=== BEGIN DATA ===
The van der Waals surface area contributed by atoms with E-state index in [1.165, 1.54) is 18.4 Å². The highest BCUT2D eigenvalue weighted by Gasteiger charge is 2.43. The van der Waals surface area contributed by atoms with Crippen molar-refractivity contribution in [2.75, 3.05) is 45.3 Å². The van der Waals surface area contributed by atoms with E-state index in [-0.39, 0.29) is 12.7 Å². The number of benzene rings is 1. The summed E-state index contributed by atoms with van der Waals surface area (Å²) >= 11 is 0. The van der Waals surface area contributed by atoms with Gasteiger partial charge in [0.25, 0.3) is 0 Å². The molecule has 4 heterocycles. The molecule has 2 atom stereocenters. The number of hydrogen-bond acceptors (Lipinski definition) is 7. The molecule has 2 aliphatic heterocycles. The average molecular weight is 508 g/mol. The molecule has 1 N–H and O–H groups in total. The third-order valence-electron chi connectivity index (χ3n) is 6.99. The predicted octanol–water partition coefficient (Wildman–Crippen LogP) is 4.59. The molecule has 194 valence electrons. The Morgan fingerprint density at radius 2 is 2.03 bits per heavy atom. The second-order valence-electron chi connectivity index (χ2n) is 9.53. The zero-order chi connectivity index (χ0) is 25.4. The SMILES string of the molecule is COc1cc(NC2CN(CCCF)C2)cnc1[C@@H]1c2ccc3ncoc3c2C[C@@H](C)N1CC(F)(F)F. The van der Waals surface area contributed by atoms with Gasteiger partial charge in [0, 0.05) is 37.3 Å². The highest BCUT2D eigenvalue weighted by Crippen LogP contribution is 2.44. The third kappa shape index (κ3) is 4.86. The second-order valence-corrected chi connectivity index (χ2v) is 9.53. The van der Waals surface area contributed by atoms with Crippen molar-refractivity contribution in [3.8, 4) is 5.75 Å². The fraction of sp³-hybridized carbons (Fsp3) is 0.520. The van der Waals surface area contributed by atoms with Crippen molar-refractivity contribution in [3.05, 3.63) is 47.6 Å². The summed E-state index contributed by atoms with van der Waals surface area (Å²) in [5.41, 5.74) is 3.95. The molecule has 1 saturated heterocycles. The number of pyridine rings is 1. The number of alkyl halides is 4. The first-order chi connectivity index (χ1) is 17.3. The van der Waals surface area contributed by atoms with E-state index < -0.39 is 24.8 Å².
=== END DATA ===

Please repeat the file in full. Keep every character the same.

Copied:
The van der Waals surface area contributed by atoms with E-state index in [1.165, 1.54) is 18.4 Å². The highest BCUT2D eigenvalue weighted by Gasteiger charge is 2.43. The van der Waals surface area contributed by atoms with Crippen molar-refractivity contribution in [2.75, 3.05) is 45.3 Å². The van der Waals surface area contributed by atoms with E-state index in [-0.39, 0.29) is 12.7 Å². The number of benzene rings is 1. The summed E-state index contributed by atoms with van der Waals surface area (Å²) >= 11 is 0. The van der Waals surface area contributed by atoms with Gasteiger partial charge in [0.25, 0.3) is 0 Å². The molecule has 4 heterocycles. The molecule has 2 atom stereocenters. The number of hydrogen-bond acceptors (Lipinski definition) is 7. The molecule has 2 aliphatic heterocycles. The average molecular weight is 508 g/mol. The molecule has 1 N–H and O–H groups in total. The third-order valence-electron chi connectivity index (χ3n) is 6.99. The predicted octanol–water partition coefficient (Wildman–Crippen LogP) is 4.59. The molecule has 194 valence electrons. The Morgan fingerprint density at radius 2 is 2.03 bits per heavy atom. The second-order valence-electron chi connectivity index (χ2n) is 9.53. The zero-order chi connectivity index (χ0) is 25.4. The SMILES string of the molecule is COc1cc(NC2CN(CCCF)C2)cnc1[C@@H]1c2ccc3ncoc3c2C[C@@H](C)N1CC(F)(F)F. The van der Waals surface area contributed by atoms with Gasteiger partial charge in [0, 0.05) is 37.3 Å². The highest BCUT2D eigenvalue weighted by Crippen LogP contribution is 2.44. The third kappa shape index (κ3) is 4.86. The second-order valence-corrected chi connectivity index (χ2v) is 9.53. The van der Waals surface area contributed by atoms with Crippen molar-refractivity contribution in [3.8, 4) is 5.75 Å². The fraction of sp³-hybridized carbons (Fsp3) is 0.520. The van der Waals surface area contributed by atoms with Crippen molar-refractivity contribution in [3.05, 3.63) is 47.6 Å². The summed E-state index contributed by atoms with van der Waals surface area (Å²) in [5.41, 5.74) is 3.95. The molecule has 1 saturated heterocycles. The number of pyridine rings is 1. The number of alkyl halides is 4. The first-order chi connectivity index (χ1) is 17.3. The van der Waals surface area contributed by atoms with E-state index < -0.39 is 24.8 Å².